Journal / Anti-Aging

7 Signs of Aging Skin and How to Prevent Them

Nancy L. Belcher

Medically reviewed by Nancy L. Belcher Ph.D, MPA

Written by Winona Editorial Team

Last updated November 25, 2021

7 Signs of Aging Skin and How to Prevent Them

As we journey through this adventure called “life,” there are numerous memorable milestones. First job, first car, first grey hair… and yes, first wrinkle. These first signs of aging skin are a reminder that we are no longer those girls from our smooth-faced youth. For decades, there have been anti-aging creams including eye cream for wrinkles and crow’s feet that claim to be the ‘answer.’  While anti-aging face cream can help reduce fine lines, there are more effective anti-wrinkle treatments available. 

The reality is that skin aging is a combination of intrinsic (genetic, or built-in) and extrinsic (environmental) factors. While we cannot control our genetics or the number of birthday candles we blow out, there are multiple options for modifying both intrinsic and extrinsic aging of the skin, especially the signs of aging on your face. Firstly, sunscreen, hats, and a good pair of broad-spectrum sunglasses should be part of your anti-aging strategy. 

Signs of Skin Aging - Yes, Wrinkles!

What is a wrinkle, anyway? Those lines or crinkles around eyes, between brows, across the forehead, and the ‘parentheses’ around your smiling mouth, are all ‘weak points’ that we get from repetitive motion. 

2 types of wrinkles: 

  1. Static (still) are those that stay even when your face is completely relaxed.

  2. Dynamic (moving) occurs with motion, such as smiling and frowning. As our vision changes (far-sightedness or presbyopia), we tend to squint more, which accentuates lines around the eyes charmingly referred to as crow’s feet.

,,,,,,,
SignCause
Fine lines/wrinklesUltraviolet damage, loss of collagen
Dryness & roughnessLoss of estrogen, environmental exposures including skincare regimen
Uneven toneUltraviolet damage
DullnessDecreased cell turnover
Laxity (sagging)Loss of collagen
Larger poresLoss of collagen
Dark spotsUltraviolet exposure

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Causes and Symptoms of Skin Aging

Skin aging is a combination of your genetics (intrinsic), and your level of exposure to environmental (extrinsic) factors that may damage your skin.  

  1. Intrinsic Aging includes those predetermined factors like skin pigmentation, the concentration of oil glands, skin thickness, and timing of hormonal changes (did you enter puberty and menopause late or early?).

    • Fairer skin is more prone to sun (ultraviolet) damage. Yes, that means that they will have more wrinkles, freckling/sunspots, and uneven tone at a younger age than skin types with more color or pigment (melanin) in their skin.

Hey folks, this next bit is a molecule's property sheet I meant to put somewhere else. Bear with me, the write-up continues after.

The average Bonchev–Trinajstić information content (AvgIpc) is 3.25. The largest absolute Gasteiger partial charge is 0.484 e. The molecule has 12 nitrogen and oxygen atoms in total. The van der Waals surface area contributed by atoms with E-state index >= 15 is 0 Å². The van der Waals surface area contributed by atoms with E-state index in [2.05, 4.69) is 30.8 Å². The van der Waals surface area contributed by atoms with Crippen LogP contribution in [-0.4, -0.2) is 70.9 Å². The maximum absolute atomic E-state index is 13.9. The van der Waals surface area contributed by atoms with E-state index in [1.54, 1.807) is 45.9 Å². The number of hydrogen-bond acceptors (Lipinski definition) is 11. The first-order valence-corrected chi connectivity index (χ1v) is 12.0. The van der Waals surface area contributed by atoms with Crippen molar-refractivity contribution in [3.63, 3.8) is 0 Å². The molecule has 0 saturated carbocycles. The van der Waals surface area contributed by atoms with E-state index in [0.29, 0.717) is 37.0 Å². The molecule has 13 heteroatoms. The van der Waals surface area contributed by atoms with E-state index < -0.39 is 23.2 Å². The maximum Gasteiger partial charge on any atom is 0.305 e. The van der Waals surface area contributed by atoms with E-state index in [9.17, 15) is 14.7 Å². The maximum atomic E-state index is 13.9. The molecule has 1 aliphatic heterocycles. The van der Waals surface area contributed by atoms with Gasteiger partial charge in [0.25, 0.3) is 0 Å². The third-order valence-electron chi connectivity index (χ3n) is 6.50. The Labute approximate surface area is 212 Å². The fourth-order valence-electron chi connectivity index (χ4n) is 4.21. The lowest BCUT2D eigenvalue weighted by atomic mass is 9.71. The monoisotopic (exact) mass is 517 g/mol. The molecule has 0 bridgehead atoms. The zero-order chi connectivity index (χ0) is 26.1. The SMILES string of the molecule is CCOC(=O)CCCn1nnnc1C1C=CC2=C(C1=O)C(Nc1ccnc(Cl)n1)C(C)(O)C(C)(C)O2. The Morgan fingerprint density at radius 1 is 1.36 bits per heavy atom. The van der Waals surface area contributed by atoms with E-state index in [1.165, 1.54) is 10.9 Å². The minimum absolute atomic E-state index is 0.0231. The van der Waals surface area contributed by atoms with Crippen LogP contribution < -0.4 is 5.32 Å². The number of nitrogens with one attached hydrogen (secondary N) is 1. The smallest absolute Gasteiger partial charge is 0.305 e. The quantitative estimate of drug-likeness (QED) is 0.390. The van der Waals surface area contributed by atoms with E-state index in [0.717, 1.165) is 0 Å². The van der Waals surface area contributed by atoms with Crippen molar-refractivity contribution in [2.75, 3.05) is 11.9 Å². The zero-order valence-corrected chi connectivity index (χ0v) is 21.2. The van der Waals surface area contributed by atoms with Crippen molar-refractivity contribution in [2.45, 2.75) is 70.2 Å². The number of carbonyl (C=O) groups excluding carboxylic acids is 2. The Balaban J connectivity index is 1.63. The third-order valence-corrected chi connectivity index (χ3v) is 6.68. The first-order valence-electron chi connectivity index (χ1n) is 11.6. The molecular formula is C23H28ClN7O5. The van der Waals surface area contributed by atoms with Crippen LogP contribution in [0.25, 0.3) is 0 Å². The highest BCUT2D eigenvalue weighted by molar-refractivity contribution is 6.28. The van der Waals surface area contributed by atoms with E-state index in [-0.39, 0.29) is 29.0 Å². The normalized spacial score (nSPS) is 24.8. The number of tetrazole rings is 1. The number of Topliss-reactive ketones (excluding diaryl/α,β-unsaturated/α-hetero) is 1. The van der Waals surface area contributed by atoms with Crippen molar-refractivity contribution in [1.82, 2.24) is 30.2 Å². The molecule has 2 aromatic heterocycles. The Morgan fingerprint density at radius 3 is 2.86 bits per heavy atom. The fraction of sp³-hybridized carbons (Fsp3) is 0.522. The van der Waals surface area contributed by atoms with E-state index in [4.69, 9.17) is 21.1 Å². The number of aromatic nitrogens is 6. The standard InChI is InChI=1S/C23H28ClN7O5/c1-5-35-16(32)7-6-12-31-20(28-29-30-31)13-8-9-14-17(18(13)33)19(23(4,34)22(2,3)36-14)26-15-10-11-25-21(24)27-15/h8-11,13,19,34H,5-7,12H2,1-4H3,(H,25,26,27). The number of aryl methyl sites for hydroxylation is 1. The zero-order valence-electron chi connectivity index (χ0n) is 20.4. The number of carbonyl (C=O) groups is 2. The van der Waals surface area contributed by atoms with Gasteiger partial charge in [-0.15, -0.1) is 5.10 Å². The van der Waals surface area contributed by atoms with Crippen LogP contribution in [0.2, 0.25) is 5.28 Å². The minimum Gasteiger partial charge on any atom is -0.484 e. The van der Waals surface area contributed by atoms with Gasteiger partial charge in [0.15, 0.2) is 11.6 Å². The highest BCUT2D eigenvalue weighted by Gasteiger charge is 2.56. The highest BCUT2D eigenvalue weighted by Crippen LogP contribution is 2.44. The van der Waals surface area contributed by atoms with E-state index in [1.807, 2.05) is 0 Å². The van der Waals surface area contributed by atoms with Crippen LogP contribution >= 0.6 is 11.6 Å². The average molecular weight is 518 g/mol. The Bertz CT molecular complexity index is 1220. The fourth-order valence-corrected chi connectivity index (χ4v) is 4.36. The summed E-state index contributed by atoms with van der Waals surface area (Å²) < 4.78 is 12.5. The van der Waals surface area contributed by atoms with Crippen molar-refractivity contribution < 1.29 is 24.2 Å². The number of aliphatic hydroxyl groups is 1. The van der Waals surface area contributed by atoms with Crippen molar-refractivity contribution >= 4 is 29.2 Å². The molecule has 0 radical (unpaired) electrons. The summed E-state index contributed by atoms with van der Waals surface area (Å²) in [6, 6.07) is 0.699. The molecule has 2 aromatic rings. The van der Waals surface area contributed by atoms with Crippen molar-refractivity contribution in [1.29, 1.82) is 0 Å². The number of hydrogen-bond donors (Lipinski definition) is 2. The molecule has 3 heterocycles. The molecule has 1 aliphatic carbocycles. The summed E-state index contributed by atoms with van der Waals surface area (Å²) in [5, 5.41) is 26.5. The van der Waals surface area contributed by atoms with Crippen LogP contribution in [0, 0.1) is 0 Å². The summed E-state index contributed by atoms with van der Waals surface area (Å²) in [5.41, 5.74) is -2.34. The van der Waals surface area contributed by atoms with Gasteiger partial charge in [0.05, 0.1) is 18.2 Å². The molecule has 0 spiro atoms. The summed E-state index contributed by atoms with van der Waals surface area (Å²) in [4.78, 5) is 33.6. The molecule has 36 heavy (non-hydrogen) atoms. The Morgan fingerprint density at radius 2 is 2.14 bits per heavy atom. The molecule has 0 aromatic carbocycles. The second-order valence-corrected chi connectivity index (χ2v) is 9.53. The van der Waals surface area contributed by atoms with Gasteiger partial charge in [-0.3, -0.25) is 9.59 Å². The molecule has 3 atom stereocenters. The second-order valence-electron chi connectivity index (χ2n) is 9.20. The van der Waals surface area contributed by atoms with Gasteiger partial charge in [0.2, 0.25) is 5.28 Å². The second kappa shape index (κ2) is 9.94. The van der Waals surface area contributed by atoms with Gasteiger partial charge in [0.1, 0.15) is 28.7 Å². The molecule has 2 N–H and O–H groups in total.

• Drier skin types, with less oil production and dryness, will notice earlier wrinkling and worsening dryness. 

    • Thicker skin may have those larger, more noticeable pores, but they are also more resistant to age-related lines and sagging. 

    • Hormone Levels specifically estrogen, progesterone, and testosterone begin to drop with perimenopause and accelerate aging-related changes in the skin.

  2. Extrinsic (external) Aging factors include those activities that expose your skin to damage. Lifestyle modifications can prevent and to some degree, reverse the signs of skin damage and subsequent wrinkles.

    • Sun,

    • Hormones,

    • Diet, 

    • Exercise, 

    • Stress,

    • Smoking, and

    • Anything that suppresses the immune system.

Anti-Aging Tips

Where you live, work, and play affect skin aging. The extrinsic factors listed above will impact the youthful appearance of your skin more than others. Those in more detail: 

  • Sun
    The greatest contributor to skin aging is sun damage. Ultraviolet radiation contributes to brown spots, fine and deep lines, skin roughness, and enlarged pores. Even if you were a dedicated sun goddess in your youth, it is never too late to exercise healthy sun-protective behavior. Eliminate the phrase “healthy tan” from your vocabulary, as there is no such thing. Tanning is a reflection of damage. The golden glow of your teens and 20s will be the spots and wrinkles of your 30s, 40s, and beyond.

    Yes, the sun and UV exposure is our biggest extrinsic wrinkle contributor. So does this mean you must be a vampire and live in Seattle? Absolutely not! Get out and enjoy the great outdoors, but be smart about it. Sun protective clothing (UPF 50+), broad-brimmed hats, and sunscreen are your damage control. Try to avoid outdoor activities during peak UV hours and remember to reapply your sunscreen every 2 hours while exposed. Adding supplements such as Heliocare and niacinamide (B3) may provide additional benefits, but should never be used in place of broad-spectrum sunscreen (UVA/UVB, 30+). 

  • Pay Attention to Hormones
    The evidence surrounding how hormone replacement therapy (HRT) plays a role in anti-aging treatments is solid. As you age and move into perimenopause, at about 35 years of age, your levels of estrogen, progesterone, and testosterone drop. This drop begins long before you are thinking about menopause, and accelerates aging-related changes in the skin.2

    Hormones that decrease with menopause can be replaced with HRT.  But how effective is HRT at reversing these changes? Very. 

  1. Diet: An anti-inflammatory diet rich in antioxidants and limiting refined sugars will improve skin appearance. 

  2. Stress: The stress hormone ‘cortisol’ is so important for skin health and overall well-being.  Keeping cortisol levels down is an important step to a more healthy, youthful appearance.

  3. Exercise: Daily walk, meditation, yoga, and self-care practice is essential. 

  4. Stop Smoking: If you are a smoker (yes, this includes vaping), commit to stopping right away. Smoking deprives the skin of oxygen and nutrients while exposing it to heat and multiple chemicals. The action of squinting and pursing lips while smoking makes crows-feet and lip lines more prominent. Smoking also impairs wound healing.